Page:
Wednesday, May 06, 2009

Amazon's Kindle DX

So Amazon today announced the Kindle DX, a larger version of their Kindle e-reader. I don't know what to make of it. I own a Kindle 2, and I cannot honestly say that there is anything that I use the Kindle 2 to do that I could do better on the DX.

The main differences in the DX from the K2 are:
more on-board memory (3.3 GB vs. 2 GB)
bigger screen (9.7" vs 6") -- and corresponding larger hardware size
native PDF support
auto-rotating screen

The DX seems to be aimed at the college crowd as well as the crowd that reads periodicals (especially newspapers) on their Kindle. I have finished school (for the time being?) and do not regularly read any newspaper (thus I do not subscribe to any on my Kindle 2).

I don't know, for regular books, I think I'd probably find the Kindle DX annoying. The Kindle 2 screen size means that with the default font size, I feel like I'm reading a normal page in a book. I think having more lines of text on the screen would be almost distracting to me. To combat this, one could of course increase the font size on the display, but I also do not like reading bigger print. I do not have any reason for this other than that it's a personal preference.

The physical size difference wouldn't impact me much. I read books in a variety of ways: on my Kindle 2, on my PDA (Dell Axim x51v until the iPod dies and then I'm likely getting an iPod Touch), and in audio form. My Kindle 2 mostly stays at home on my nightstand or in the bathroom. If I'm on the go and reading, I'm either reading something on the PDA or listening to an audiobook (I did an accounting recently, I have 117 audiobooks). When I travel, my Kindle 2 comes with me, naturally, though I don't typically carry it around day-to-day. I have done so on occassion, as it's the perfect size to fit into my day-to-day bag (an extra small Timbuk2 messenger bag). The Kindle DX wouldn't fit in there. I don't know how many people would carry either device around day-to-day, though I imagine that those who carry around briefcases or laptop bags probalby wouldn't notice the difference, either way. I would.

So, taking a look at one market for the DX, how would college students use it? When I was in college, I ended up buying many textbooks new through Amazon at cheaper prices than I could get them used at the college bookstore. When I was done with them, I'd either keep them or sell them back and then go out at the end of the term with my book buyback money. The Kindle DX probably will help save money in the initial purchase but removes the sell-back ability. I can tell you without a doubt that my introductory stats book was useless, and even with a Kindle DX, I'd want to get rid of it.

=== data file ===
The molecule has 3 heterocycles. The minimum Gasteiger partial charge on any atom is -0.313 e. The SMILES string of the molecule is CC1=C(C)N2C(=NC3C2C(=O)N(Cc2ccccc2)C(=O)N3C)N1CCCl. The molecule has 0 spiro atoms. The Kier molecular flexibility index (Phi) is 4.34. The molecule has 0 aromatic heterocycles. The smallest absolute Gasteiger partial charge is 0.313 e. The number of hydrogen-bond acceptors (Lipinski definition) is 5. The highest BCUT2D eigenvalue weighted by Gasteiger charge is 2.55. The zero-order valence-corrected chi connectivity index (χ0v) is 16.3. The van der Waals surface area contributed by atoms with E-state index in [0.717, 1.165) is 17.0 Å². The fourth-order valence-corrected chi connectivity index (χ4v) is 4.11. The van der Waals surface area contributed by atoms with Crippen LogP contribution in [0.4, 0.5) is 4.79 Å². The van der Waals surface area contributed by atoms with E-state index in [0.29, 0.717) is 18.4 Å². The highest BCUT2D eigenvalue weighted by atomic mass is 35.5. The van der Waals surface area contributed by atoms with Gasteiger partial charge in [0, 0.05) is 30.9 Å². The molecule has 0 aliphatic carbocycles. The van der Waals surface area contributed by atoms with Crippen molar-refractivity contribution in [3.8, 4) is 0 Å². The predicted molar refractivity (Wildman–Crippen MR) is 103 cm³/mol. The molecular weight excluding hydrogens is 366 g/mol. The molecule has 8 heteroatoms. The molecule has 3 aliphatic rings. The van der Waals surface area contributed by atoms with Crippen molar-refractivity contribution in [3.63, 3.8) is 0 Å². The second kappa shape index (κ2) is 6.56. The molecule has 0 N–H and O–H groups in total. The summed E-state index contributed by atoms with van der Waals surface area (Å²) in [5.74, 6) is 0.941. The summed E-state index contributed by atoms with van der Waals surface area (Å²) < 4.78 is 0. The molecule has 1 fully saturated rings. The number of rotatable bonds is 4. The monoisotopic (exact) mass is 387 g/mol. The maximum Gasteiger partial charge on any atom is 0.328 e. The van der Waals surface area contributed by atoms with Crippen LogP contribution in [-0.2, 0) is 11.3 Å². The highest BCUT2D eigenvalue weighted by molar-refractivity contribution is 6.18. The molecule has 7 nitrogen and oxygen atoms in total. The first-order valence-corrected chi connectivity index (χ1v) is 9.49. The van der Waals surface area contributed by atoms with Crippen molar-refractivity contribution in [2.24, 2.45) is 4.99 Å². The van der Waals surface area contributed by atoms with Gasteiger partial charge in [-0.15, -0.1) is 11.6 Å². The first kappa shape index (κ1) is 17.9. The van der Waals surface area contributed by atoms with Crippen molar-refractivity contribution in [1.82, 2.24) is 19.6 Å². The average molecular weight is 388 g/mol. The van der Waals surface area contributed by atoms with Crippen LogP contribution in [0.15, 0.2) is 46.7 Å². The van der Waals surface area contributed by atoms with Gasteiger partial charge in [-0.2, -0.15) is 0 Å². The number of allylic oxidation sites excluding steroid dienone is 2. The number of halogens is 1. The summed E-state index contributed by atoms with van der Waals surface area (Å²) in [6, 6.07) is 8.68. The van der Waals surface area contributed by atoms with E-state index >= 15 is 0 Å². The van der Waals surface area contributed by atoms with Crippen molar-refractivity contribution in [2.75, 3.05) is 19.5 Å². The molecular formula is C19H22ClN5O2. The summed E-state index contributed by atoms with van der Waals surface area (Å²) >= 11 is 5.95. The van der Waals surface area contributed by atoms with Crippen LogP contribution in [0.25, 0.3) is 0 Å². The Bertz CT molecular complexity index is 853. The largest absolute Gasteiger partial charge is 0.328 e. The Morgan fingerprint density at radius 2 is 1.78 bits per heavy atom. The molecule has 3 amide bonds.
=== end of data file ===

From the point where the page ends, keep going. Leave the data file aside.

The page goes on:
That all said, my physics textbooks were often rather thick (stupid loooooooooong equations and proofs) and I probably would have appreiciated the ease on my back. Then again, I got hit by cars twice while in college. If that happened with a Kindle DX and it was damaged, I'd have to replace the hardware to get my books back, which wasn't the case with the standard books. Same thing for more "typical" things like losing it or spilling beverages on it. A minor issue, but one that becomes major (and expensive) if it happens to you.

Of course, there's also a problem with the Kindle and DRM if you ever get your Amazon account suspended. A story related to this was in a lot of the blogs recently, and I would be quite pissed if I bought a piece of expensive hardware that was effectively useless if that happened. But that gripe holds for the Kindle 2 as much as the DX.

Then we get to the newspaper crowd. I do not know anyone my age that reads the newspaper. Granted, I hang out with some people who are disturbingly out of touch with what's happening in the world. However, I also hang out with people who do what I do, and get their news from various websites (newspaper websites, BBC, etc), news aggregators (including, and of course, Jon Stewart. I read somewhere recently that the majority of Kindle owners were over 40. I'm not. So maybe this newspaper feature will appeal to that crowd (who I think does read the newspaper), but I don't think anybody my age will care.

At $489, the Kindle DX a bit pricier than the $359 Kindle 2. For the way that I use my Kindle, and the way I read books in general, I can't see people my age actually buying it. Dwight Silverman (on Twitter, @dsilverman) has said he thinks this is a pre-emptive manevuer by Amazon to combat an Apple tablet or e-reader. Maybe that's the case. Michael Gartenberg (@Gartenberg on Twitter) has said that the larger screen and better layout control of the DX would make him recommend the DX over the Kindle 2 to someone who doesn't own one (I hope he writes up his impressions/thoughts and posts them to his personal site or to Engadget, I look forward to hearing more of his thoughts on it). Personally, if I didn't have a Kindle 2 now, I still think I'd buy the Kindle 2, not the DX. I think a lot of people my age would. But, in the end, I guess we'll see.

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